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  • 23 June 2021 11:07

Competition for casuals hits an all-time high as COVID-19 reduces the number of available workers

Employers also face the challenge of worker sentiment about the future of casual work remaining mixed, research finds

Almost 70% of casual workers reported that in 2021 their work shifts have returned to or exceeded pre-pandemic levels, demonstrating an increasing demand for the casual workforce amidst Australia’s COVID-19 recovery. However, this rising demand comes at a time when employers are competing to hire from a smaller pool of casual workers due to the workforce pressures brought on by the pandemic.

The research by Humanforce, a provider of intelligent workforce management solutions, found that only 27% of casual workers reported they are working less than prior to the pandemic.

Yet, many employers are finding it hard to meet their staff requirements, with many casual workers turning down shifts due to the high demand. This is due to the fact that the Australian Bureau of Statistics (ABS) found a significant reduction in casual employee numbers as a result of the pandemic; reporting in December 2020 that there were 2.3 million casual employees, which was down from 2.6 million in February 2020.

“Casual workers really bore the brunt of the impacts of COVID-19 during 2020, because many of them are employed in areas that saw some of the biggest disruptions from lockdowns, such as hospitality, retail, events and tourism,” said Bruce Mackenzie, Founder & Managing Director at Humanforce. “While it’s really heartening to hear that the majority of casual workers have returned to normal or higher work hours this year, we know that this is largely the case because employers are currently really struggling to hire enough casual workers. This is because a large number of casual workers are transient workers like international students or working holiday makers, and the pandemic and Australia’s border closure means there are less of these types of workers available right now.”

Another ongoing challenge for employers is going to be the stability of the already reduced casual worker pool, as the sentiment following the impacts of the pandemic from workers themselves about the future of casual work is quite mixed. Just under half of respondents (45%) maintain a positive view of their future in casual work. The rest said they are trying to leave casual work (13%) and are nervous about the long-term viability of their casual employer (11%).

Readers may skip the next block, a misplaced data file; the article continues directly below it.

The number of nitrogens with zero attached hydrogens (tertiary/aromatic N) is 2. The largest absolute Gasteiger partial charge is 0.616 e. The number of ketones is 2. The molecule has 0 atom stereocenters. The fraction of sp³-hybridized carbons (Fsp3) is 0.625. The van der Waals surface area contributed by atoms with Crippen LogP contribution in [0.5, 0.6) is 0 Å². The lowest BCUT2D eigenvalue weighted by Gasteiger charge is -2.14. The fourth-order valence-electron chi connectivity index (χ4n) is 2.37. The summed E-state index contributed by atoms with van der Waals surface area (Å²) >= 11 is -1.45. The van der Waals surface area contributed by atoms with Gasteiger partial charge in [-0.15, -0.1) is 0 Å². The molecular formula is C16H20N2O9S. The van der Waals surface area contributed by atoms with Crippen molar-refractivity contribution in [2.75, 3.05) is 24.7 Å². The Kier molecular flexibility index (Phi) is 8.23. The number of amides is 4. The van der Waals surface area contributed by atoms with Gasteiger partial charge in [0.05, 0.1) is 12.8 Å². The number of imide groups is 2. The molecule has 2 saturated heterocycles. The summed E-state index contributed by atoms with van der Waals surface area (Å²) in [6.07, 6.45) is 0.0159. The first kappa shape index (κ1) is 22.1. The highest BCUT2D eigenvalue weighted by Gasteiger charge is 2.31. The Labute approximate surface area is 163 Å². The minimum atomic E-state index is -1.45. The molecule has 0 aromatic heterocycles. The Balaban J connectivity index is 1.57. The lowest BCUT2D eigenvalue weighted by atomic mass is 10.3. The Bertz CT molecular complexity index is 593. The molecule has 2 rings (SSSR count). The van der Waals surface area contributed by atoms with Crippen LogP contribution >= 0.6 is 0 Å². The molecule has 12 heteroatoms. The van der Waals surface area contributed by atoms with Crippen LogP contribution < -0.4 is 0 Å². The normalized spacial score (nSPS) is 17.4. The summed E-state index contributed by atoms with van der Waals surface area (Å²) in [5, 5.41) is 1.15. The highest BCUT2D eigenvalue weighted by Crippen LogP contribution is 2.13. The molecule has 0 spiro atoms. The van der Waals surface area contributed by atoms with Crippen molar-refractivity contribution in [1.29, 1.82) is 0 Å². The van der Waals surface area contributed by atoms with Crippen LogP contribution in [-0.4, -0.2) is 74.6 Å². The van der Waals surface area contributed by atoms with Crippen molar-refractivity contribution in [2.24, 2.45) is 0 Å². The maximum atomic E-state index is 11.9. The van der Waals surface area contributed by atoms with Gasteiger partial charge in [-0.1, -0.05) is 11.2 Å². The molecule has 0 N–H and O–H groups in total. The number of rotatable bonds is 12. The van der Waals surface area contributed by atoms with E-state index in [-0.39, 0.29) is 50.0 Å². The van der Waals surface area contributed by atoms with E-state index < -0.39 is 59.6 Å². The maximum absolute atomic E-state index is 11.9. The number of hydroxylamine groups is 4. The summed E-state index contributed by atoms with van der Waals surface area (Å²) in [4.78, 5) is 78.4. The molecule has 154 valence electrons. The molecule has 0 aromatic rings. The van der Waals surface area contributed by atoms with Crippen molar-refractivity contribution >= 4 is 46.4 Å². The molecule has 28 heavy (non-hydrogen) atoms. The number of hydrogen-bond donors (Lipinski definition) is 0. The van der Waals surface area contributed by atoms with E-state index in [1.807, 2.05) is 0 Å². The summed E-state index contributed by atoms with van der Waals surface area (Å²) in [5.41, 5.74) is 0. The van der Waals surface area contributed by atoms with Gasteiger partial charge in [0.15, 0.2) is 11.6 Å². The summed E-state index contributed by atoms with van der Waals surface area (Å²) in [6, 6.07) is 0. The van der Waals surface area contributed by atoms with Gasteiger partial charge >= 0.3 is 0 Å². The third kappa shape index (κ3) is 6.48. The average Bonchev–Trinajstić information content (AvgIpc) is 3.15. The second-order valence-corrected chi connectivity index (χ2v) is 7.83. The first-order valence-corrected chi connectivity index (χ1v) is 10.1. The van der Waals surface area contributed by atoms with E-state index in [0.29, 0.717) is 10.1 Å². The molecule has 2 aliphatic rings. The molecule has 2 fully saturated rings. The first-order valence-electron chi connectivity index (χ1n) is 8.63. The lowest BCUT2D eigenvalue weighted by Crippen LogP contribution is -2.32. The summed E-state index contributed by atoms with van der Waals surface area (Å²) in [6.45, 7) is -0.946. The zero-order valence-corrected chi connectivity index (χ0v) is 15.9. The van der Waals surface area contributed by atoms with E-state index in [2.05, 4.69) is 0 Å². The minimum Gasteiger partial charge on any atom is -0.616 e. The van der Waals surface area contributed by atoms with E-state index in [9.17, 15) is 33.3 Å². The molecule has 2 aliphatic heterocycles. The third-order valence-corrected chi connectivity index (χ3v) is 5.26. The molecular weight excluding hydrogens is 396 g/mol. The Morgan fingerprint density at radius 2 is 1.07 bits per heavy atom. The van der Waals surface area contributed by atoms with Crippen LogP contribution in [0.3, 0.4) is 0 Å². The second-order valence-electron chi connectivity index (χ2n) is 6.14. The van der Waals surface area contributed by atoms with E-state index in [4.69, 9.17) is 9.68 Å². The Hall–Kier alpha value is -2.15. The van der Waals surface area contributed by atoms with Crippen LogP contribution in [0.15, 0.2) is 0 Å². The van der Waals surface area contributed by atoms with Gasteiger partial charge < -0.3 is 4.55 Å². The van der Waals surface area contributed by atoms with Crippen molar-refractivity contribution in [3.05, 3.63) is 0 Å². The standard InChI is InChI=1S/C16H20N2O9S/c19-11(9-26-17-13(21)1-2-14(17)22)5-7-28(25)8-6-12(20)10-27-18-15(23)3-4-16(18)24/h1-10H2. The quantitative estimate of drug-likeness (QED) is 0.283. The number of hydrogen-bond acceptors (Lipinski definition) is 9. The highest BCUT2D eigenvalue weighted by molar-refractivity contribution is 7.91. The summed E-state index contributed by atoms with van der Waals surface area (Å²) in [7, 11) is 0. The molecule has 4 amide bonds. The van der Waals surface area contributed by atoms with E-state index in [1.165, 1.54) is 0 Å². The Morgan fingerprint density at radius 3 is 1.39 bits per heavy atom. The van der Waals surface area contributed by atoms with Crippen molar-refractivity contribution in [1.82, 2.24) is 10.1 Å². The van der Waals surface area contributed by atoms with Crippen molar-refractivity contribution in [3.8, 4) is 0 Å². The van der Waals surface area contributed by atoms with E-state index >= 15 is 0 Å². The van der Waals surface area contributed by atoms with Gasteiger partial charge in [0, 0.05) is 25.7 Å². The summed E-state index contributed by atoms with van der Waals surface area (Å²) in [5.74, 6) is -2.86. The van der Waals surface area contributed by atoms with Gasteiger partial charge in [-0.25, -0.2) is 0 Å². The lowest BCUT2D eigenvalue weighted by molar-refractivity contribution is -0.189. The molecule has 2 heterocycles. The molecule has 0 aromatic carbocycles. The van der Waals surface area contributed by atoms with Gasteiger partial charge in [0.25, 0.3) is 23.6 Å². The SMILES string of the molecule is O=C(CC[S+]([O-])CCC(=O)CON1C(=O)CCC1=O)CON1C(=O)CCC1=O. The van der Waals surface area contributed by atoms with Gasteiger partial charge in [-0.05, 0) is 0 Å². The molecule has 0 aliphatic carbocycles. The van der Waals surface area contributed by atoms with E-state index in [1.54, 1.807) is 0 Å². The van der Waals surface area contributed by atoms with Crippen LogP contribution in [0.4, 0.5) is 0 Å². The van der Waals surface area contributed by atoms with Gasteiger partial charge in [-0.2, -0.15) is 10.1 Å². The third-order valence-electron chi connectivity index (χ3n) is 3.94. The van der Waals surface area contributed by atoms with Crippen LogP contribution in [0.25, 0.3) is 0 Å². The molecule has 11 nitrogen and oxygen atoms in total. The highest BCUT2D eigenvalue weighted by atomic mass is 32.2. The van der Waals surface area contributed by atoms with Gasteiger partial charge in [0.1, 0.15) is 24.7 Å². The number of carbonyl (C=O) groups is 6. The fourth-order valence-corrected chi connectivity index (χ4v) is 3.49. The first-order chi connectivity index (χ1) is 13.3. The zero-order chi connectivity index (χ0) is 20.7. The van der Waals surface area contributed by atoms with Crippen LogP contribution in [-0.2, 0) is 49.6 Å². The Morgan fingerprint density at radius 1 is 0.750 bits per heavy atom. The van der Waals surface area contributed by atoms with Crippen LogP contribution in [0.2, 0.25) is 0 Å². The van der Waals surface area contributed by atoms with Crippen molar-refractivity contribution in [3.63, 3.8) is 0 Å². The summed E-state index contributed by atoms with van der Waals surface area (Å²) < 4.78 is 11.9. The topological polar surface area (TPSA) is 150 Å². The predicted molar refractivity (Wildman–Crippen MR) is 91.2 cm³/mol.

Additionally, 85% of casual workers said that if they were offered a permanent role by their employer, they would take it.

“While the business outlook in 2021 is much more positive in Australia, unfortunately for employers, they are facing two big challenges - trying to ramp up their casual workforce from a limited pool of workers and casual workers being rattled and lacking confidence in the future stability of casual work, which could undermine their chances of retaining them,” added Bruce. “To ensure the ongoing stability and strength of their casual workforces, businesses will need to work hard to build up their employees’ confidence again. While the majority of casual workers – 61% - said their employer had made an effort to keep in touch during the pandemic, in 2021 and beyond businesses really need to make an even bigger priority of ensuring their casual workers remain engaged and incentivised.”

The research findings showed some of the factors that could help employers attract and retain casual workers, including:

• Flexibility (59%) • Stable income (43%)

• Guaranteed shifts (62%)

• Flexible shifts and hours (42%)

• Training (34%).

Workforce management solutions can help to automate a range of these activities for businesses, including shift management, training and onboarding, employee availability, shift management, online rosters and timesheets.

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